The term "sport" is derived from the old French desport which meant "leisure", and the English defined it around 13th century as "anything humans find entertaining". According to SportAccord, now Global Association of International Sports Federations (GAISF), that operates as the umbrella entity for all Olympic and non-Olympic sports federations, a "sport" is defined as any activity that should have an element of competition, be not harmful to any living creature, not rely on equipment provided by a single supplier and most importantly not rely on any "luck" element specifically designed and embedded into that sport.
With an increasing number of sports enthusiasts testing their knowledge, who are always aspiring for an opportunity to utilize and sharpen their existing skills, by evaluating a sport and its players, an enhanced and evolved version into the online world developed, what we call today as -- online fantasy sports. This is an industry which has a considerably fast-growing consumer base due to a large number of sports enthusiasts in the country. However, there continues to be a lack of understanding amongst stakeholders on what is online fantasy sports and what sets it apart from all other forms of online games?
Conceptually decoding online fantasy sports, the basic premise for online fantasy sports to happen is its 100% dependency on real-life matches and players. A participant creates his/her own team which basically comprises of real-life players who would be playing for upcoming real-life matches. Since there is total dependency on actual matches, seasons, leagues and players, a participant cannot play on any of these platforms without a real-life corresponding sports event happening. This is a primary reason why online fantasy sports as a sector took a big blow during Covid-19 since there were no actual sports matches and leagues taking place anywhere.
While India is a cricket crazy country, online fantasy sports have increasingly provided participants to also explore their interests in sports other than just cricket, such as kabaddi, volleyball, hockey among others. Sports that have always been neglected have begun to receive the much due attention and this eventually has developed greater interests and engagement in real-life sports. Online fantasy sports require a reasonable degree of understanding of a sport for the participant to actually win a contest. The need for assessing real-life players and matches has resulted in a much keener audience following real-life sports and player statistics.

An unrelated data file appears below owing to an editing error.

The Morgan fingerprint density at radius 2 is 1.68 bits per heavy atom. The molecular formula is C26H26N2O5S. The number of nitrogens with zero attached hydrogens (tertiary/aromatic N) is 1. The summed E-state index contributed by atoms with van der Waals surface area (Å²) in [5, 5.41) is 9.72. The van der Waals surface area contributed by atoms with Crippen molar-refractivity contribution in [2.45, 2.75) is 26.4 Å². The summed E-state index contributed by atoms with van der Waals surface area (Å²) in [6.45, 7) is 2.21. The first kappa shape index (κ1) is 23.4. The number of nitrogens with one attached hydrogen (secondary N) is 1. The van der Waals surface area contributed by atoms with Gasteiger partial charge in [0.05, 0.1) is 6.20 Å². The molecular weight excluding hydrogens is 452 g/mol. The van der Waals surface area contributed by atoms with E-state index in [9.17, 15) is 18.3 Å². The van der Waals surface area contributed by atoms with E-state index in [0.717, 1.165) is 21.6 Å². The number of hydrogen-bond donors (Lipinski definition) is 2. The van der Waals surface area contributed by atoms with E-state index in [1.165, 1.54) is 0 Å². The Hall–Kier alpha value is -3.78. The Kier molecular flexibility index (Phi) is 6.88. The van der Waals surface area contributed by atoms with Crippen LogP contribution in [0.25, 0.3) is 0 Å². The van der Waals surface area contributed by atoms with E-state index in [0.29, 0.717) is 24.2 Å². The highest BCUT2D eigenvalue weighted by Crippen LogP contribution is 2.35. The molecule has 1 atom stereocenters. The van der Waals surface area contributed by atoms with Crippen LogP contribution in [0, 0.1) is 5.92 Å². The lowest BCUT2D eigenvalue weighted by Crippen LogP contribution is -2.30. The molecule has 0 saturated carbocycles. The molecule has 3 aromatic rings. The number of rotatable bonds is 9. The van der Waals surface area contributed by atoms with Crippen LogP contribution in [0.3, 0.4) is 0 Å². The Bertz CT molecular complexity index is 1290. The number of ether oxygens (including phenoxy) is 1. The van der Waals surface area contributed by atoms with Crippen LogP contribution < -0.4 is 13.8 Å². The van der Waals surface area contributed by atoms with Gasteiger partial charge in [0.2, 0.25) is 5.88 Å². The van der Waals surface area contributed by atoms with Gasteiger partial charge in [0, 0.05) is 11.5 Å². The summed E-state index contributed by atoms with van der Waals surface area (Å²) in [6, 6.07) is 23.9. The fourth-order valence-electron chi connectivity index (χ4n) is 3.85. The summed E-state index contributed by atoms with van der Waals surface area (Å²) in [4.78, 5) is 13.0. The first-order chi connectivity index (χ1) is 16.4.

This has also contributed to increased viewership and higher sports fan engagement that naturally contributes to more qualitative investments, sponsorships and packaging of these sports making them more viable and remunerative to the players of that sport.
While online fantasy sports has a user base engaging on these platforms majorly for purposes of fun and entertainment. It has over time become the most balanced mix of skills and entertainment outlet for sports enthusiasts across age groups (24-40 years). The small proportion of the users who engage in the pay-to-play format is still significantly low. The ticket sizes are negligible -- often times as low as Rs 35, the cost of a typical snack. A whitepaper recently published by IndiaTech.org also stated that the 80% of the online fantasy sports users prefer participating in the free-to-play format and 98% of the 20% who pay-to-play, have either won or lost less than Rs 10,000 net in their lifetime.
While online fantasy sports have been accepted and well established as a “game of skill” backed by multiple court rulings, it is important that other stakeholders including governments recognise this legitimacy which is currently subject to them being played in certain specified formats. The Federation of Indian Fantasy Sports (FIFS), a self-regulatory industry body, based on the court rulings -- has formulated the FIFS Charter that outlines the best practices and standards to be followed by the industry. This charter ensures that its signatories strictly adhere to it and do not engage in any non-compliant activities on their respective platforms thereby safeguarding consumer interest and ensuring that fantasy sports predominantly remain a game of skill. In order to protect the interests of sports enthusiasts and considering that legal rulings exist in support of certain formats, it is necessary that organisations like FIFS which strive in ensuring that their members follow such self-regulated charters which are in adherence to the court rulings, be recognised as self-regulatory bodies for the industry.
The online fantasy sports industry has all the potential to grow out of India as the next emerging industry that also contributes to the development of sports in the country.
Rameesh Kailasam and Priyanka Mathur
Rameesh Kailasam is CEO and Priyanka Mathur is manager, policy at IndiaTech.org, respectively. The views in this article are their own.